This blogpost also appeared in the Spring 2019 issue of Coastwatch magazine.
Almost one-half of North Carolina’s 11 million pounds of marine recreational landings in 2017 came from three species: yellowfin tuna, dolphinfish and wahoo. Clearly, the act of hooking — and then successfully bringing the catch aboard — is important to saltwater anglers!
At the time of this study, fisheries managers were unsure whether to require the use of circle hooks in offshore dead-bait troll fisheries. Some studies had found that circle hooks maintained catch rates but reduced rates of deep hooking for billfishes, compared with J hooks. If circle hooks were required, what impact would it have on catch rates in these troll fisheries? Members of North Carolina’s charter boat industry were eager to find out.
Fisheries scientists partnered with charter and recreational fishermen to compare catch rates for circle hooks and J hooks for three common fish species in the N.C. offshore, dead-bait troll fishery: dolphinfish, yellowfin tuna and wahoo. Prior to testing, scientists and expert fishermen met at a planning workshop to determine the hooks and gears to be tested “side-by-side” on 75 trips. It was important for everyone to come to agree on the parameters, including selecting specific circle hooks that are comparable to the J hooks used in this fishery. The scientists then ran computer models to better understand how such factors as hook type, leader type, species, trip type, and wave height affected catch rates.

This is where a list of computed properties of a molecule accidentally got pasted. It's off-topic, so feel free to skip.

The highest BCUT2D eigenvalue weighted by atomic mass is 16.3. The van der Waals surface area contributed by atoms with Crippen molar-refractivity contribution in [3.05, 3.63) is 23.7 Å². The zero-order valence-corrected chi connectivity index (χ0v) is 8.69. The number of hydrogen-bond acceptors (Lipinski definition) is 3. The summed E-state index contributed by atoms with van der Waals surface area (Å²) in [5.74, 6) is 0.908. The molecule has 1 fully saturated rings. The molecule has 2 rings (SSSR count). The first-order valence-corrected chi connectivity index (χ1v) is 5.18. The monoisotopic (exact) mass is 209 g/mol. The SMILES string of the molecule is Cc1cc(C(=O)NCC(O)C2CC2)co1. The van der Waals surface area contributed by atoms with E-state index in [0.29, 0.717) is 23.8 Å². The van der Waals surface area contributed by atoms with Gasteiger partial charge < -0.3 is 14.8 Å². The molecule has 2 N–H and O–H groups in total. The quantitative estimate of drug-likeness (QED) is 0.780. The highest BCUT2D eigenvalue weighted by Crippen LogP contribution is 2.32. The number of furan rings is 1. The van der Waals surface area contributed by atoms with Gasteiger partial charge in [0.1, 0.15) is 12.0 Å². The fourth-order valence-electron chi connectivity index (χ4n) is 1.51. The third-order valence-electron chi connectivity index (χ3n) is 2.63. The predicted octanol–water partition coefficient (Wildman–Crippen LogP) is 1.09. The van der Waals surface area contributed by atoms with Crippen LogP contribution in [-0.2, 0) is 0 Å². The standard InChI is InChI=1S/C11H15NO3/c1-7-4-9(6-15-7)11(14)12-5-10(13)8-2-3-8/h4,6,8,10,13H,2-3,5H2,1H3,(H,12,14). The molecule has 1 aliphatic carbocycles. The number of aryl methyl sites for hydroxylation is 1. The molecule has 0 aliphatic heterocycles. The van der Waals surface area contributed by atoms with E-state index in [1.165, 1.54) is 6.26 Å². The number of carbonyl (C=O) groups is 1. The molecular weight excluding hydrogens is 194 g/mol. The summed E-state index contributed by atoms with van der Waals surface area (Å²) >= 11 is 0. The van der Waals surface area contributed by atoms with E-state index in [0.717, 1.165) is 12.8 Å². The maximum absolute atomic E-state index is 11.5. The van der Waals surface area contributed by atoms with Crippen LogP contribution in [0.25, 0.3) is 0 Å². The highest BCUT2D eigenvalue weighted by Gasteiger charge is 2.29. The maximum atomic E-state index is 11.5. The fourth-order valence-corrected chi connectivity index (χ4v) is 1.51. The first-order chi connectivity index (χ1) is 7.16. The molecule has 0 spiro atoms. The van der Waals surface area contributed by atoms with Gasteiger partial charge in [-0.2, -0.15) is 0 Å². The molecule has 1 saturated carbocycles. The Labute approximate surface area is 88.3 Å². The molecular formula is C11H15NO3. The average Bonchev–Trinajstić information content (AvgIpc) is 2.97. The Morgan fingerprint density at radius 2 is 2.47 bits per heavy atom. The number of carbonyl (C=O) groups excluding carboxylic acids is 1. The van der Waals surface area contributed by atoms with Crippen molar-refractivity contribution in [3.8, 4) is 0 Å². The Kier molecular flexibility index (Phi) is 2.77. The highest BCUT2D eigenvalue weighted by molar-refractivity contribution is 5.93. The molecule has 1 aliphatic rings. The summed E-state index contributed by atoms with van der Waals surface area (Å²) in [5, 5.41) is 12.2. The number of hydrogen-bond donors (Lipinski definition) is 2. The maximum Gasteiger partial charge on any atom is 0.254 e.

Generally, more fish were caught on J hooks than circle hooks. In fact, computer modelling suggests that fishermen can expect 65 percent greater catches of the three species with J hooks. The results confirm the general observation of the charter boat industry that J hooks perform better than circle hooks in this fishery.
While king mackerel were not a large proportion of the total catch in this study, the research team found that J hooks also were more effective than circle hooks in catching this species.
As tackle manufacturers continue to introduce new hooks and terminal tackle, will these results hold? They certainly could. The planning workshop for the study generated many novel rigging and fishing techniques with circle hooks, but only the most promising were tested.
For specific hook descriptions, fishing techniques and more: Rudershausen, Paul J., Jeffrey A. Buckel, Greg E. Bolton, Randy W. Gregory, Tyler W. Averett, and Paul B. Conn. 2012. A comparison between circle hook and J hook performance in the dolphinfish, yellowfin tuna and wahoo troll fishery off North Carolina. Fishery Bulletin 110 (2):156–175.
From Coastwatch: “Hooks in the Gulf Stream: Captains and Scientists Reel in Data”
Summary compiled by Scott Baker
Above photo courtesy of Paul Rudershausen (NCSU)
The text from Hook, Line & Science is available to reprint and republish at no cost with this attribution: Hook, Line & Science, courtesy of Scott Baker and Sara Mirabilio, North Carolina Sea Grant.